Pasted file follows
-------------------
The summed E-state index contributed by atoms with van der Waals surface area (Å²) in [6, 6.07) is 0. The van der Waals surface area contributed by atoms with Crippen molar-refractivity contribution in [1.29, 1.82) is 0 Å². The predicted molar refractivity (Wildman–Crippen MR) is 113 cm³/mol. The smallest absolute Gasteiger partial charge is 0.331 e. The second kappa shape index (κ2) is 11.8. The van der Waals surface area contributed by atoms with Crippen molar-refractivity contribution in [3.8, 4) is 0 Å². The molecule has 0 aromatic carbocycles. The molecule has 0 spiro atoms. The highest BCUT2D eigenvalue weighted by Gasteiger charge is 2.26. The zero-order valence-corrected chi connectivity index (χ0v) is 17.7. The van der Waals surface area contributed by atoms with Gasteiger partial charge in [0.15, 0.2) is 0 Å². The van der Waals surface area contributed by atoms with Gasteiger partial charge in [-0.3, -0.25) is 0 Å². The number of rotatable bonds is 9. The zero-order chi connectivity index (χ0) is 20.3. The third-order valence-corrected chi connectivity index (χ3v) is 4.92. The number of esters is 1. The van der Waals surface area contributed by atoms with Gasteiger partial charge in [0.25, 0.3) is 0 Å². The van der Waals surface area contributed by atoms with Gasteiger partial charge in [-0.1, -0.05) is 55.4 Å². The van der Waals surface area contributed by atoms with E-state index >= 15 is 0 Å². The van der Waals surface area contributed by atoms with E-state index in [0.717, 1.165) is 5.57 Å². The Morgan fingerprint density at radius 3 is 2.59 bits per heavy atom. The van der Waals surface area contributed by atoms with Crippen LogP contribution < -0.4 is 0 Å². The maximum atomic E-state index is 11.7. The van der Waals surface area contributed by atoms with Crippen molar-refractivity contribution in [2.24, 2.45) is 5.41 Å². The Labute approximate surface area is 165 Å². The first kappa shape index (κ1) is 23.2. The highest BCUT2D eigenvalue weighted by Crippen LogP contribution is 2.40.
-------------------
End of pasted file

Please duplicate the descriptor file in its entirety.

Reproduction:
The summed E-state index contributed by atoms with van der Waals surface area (Å²) in [6, 6.07) is 0. The van der Waals surface area contributed by atoms with Crippen molar-refractivity contribution in [1.29, 1.82) is 0 Å². The predicted molar refractivity (Wildman–Crippen MR) is 113 cm³/mol. The smallest absolute Gasteiger partial charge is 0.331 e. The second kappa shape index (κ2) is 11.8. The van der Waals surface area contributed by atoms with Crippen molar-refractivity contribution in [3.8, 4) is 0 Å². The molecule has 0 aromatic carbocycles. The molecule has 0 spiro atoms. The highest BCUT2D eigenvalue weighted by Gasteiger charge is 2.26. The zero-order valence-corrected chi connectivity index (χ0v) is 17.7. The van der Waals surface area contributed by atoms with Gasteiger partial charge in [0.15, 0.2) is 0 Å². The van der Waals surface area contributed by atoms with Gasteiger partial charge in [-0.3, -0.25) is 0 Å². The number of rotatable bonds is 9. The zero-order chi connectivity index (χ0) is 20.3. The third-order valence-corrected chi connectivity index (χ3v) is 4.92. The number of esters is 1. The van der Waals surface area contributed by atoms with Gasteiger partial charge in [0.25, 0.3) is 0 Å². The van der Waals surface area contributed by atoms with Gasteiger partial charge in [-0.1, -0.05) is 55.4 Å². The van der Waals surface area contributed by atoms with E-state index >= 15 is 0 Å². The van der Waals surface area contributed by atoms with E-state index in [0.717, 1.165) is 5.57 Å². The Morgan fingerprint density at radius 3 is 2.59 bits per heavy atom. The van der Waals surface area contributed by atoms with Crippen LogP contribution < -0.4 is 0 Å². The maximum atomic E-state index is 11.7. The van der Waals surface area contributed by atoms with Crippen molar-refractivity contribution in [2.24, 2.45) is 5.41 Å². The Labute approximate surface area is 165 Å². The first kappa shape index (κ1) is 23.2. The highest BCUT2D eigenvalue weighted by Crippen LogP contribution is 2.40.